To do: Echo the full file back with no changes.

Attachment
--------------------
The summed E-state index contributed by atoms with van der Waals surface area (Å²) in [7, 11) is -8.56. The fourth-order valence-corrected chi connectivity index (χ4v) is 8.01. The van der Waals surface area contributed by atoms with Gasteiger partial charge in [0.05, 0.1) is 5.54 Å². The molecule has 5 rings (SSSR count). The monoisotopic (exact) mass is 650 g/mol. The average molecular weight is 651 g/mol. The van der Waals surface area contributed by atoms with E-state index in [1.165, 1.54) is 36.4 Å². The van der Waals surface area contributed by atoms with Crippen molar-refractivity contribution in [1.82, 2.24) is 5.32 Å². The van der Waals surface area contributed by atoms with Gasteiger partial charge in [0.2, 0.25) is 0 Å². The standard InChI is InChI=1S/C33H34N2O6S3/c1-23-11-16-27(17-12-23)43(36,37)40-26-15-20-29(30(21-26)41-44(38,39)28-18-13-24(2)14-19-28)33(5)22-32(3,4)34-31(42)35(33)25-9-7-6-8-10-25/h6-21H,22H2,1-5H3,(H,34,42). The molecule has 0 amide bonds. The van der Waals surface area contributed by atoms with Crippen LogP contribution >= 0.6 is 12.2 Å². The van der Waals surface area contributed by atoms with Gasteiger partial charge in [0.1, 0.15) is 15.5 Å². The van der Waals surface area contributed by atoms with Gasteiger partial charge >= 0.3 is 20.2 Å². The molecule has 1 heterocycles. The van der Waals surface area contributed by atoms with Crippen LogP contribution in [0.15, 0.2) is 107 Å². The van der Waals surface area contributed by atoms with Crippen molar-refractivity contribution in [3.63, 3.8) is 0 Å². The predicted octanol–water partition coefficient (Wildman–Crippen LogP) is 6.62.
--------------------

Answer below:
The summed E-state index contributed by atoms with van der Waals surface area (Å²) in [7, 11) is -8.56. The fourth-order valence-corrected chi connectivity index (χ4v) is 8.01. The van der Waals surface area contributed by atoms with Gasteiger partial charge in [0.05, 0.1) is 5.54 Å². The molecule has 5 rings (SSSR count). The monoisotopic (exact) mass is 650 g/mol. The average molecular weight is 651 g/mol. The van der Waals surface area contributed by atoms with E-state index in [1.165, 1.54) is 36.4 Å². The van der Waals surface area contributed by atoms with Crippen molar-refractivity contribution in [1.82, 2.24) is 5.32 Å². The van der Waals surface area contributed by atoms with Gasteiger partial charge in [0.2, 0.25) is 0 Å². The standard InChI is InChI=1S/C33H34N2O6S3/c1-23-11-16-27(17-12-23)43(36,37)40-26-15-20-29(30(21-26)41-44(38,39)28-18-13-24(2)14-19-28)33(5)22-32(3,4)34-31(42)35(33)25-9-7-6-8-10-25/h6-21H,22H2,1-5H3,(H,34,42). The molecule has 0 amide bonds. The van der Waals surface area contributed by atoms with Crippen LogP contribution >= 0.6 is 12.2 Å². The van der Waals surface area contributed by atoms with Gasteiger partial charge in [0.1, 0.15) is 15.5 Å². The van der Waals surface area contributed by atoms with Gasteiger partial charge >= 0.3 is 20.2 Å². The molecule has 1 heterocycles. The van der Waals surface area contributed by atoms with Crippen LogP contribution in [0.15, 0.2) is 107 Å². The van der Waals surface area contributed by atoms with Crippen molar-refractivity contribution in [3.63, 3.8) is 0 Å². The predicted octanol–water partition coefficient (Wildman–Crippen LogP) is 6.62.